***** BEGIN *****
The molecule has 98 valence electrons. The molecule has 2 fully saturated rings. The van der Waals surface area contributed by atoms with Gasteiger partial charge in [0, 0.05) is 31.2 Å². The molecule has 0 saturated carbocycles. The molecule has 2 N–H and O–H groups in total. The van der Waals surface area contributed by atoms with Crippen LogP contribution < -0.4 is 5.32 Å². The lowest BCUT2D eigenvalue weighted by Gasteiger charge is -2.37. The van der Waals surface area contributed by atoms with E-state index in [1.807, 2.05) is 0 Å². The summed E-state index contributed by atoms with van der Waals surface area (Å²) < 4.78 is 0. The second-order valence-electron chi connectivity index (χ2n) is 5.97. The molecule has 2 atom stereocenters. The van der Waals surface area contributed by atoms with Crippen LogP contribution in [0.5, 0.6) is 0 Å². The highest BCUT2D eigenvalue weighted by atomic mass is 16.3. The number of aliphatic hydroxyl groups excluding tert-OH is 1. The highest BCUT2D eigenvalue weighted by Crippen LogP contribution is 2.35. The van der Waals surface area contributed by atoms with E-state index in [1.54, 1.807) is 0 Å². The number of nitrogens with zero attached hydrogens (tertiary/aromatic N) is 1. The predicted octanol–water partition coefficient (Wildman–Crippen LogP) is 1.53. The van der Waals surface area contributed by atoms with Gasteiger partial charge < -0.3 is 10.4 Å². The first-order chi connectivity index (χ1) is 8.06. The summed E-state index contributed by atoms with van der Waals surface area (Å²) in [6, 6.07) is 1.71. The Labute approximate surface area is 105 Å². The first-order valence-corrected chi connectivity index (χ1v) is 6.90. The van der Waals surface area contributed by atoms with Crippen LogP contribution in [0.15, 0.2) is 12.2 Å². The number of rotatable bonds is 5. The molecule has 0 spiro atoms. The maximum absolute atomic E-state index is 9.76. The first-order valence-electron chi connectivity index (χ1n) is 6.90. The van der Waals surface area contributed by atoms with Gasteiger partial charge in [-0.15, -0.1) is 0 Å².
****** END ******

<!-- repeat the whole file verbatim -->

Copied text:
The molecule has 98 valence electrons. The molecule has 2 fully saturated rings. The van der Waals surface area contributed by atoms with Gasteiger partial charge in [0, 0.05) is 31.2 Å². The molecule has 0 saturated carbocycles. The molecule has 2 N–H and O–H groups in total. The van der Waals surface area contributed by atoms with Crippen LogP contribution < -0.4 is 5.32 Å². The lowest BCUT2D eigenvalue weighted by Gasteiger charge is -2.37. The van der Waals surface area contributed by atoms with E-state index in [1.807, 2.05) is 0 Å². The summed E-state index contributed by atoms with van der Waals surface area (Å²) < 4.78 is 0. The second-order valence-electron chi connectivity index (χ2n) is 5.97. The molecule has 2 atom stereocenters. The van der Waals surface area contributed by atoms with Crippen LogP contribution in [0.5, 0.6) is 0 Å². The highest BCUT2D eigenvalue weighted by atomic mass is 16.3. The number of aliphatic hydroxyl groups excluding tert-OH is 1. The highest BCUT2D eigenvalue weighted by Crippen LogP contribution is 2.35. The van der Waals surface area contributed by atoms with E-state index in [1.54, 1.807) is 0 Å². The number of nitrogens with zero attached hydrogens (tertiary/aromatic N) is 1. The predicted octanol–water partition coefficient (Wildman–Crippen LogP) is 1.53. The van der Waals surface area contributed by atoms with Gasteiger partial charge < -0.3 is 10.4 Å². The first-order chi connectivity index (χ1) is 8.06. The summed E-state index contributed by atoms with van der Waals surface area (Å²) in [6, 6.07) is 1.71. The Labute approximate surface area is 105 Å². The first-order valence-corrected chi connectivity index (χ1v) is 6.90. The van der Waals surface area contributed by atoms with Crippen LogP contribution in [0.15, 0.2) is 12.2 Å². The number of rotatable bonds is 5. The molecule has 0 spiro atoms. The maximum absolute atomic E-state index is 9.76. The first-order valence-electron chi connectivity index (χ1n) is 6.90. The van der Waals surface area contributed by atoms with Gasteiger partial charge in [-0.15, -0.1) is 0 Å².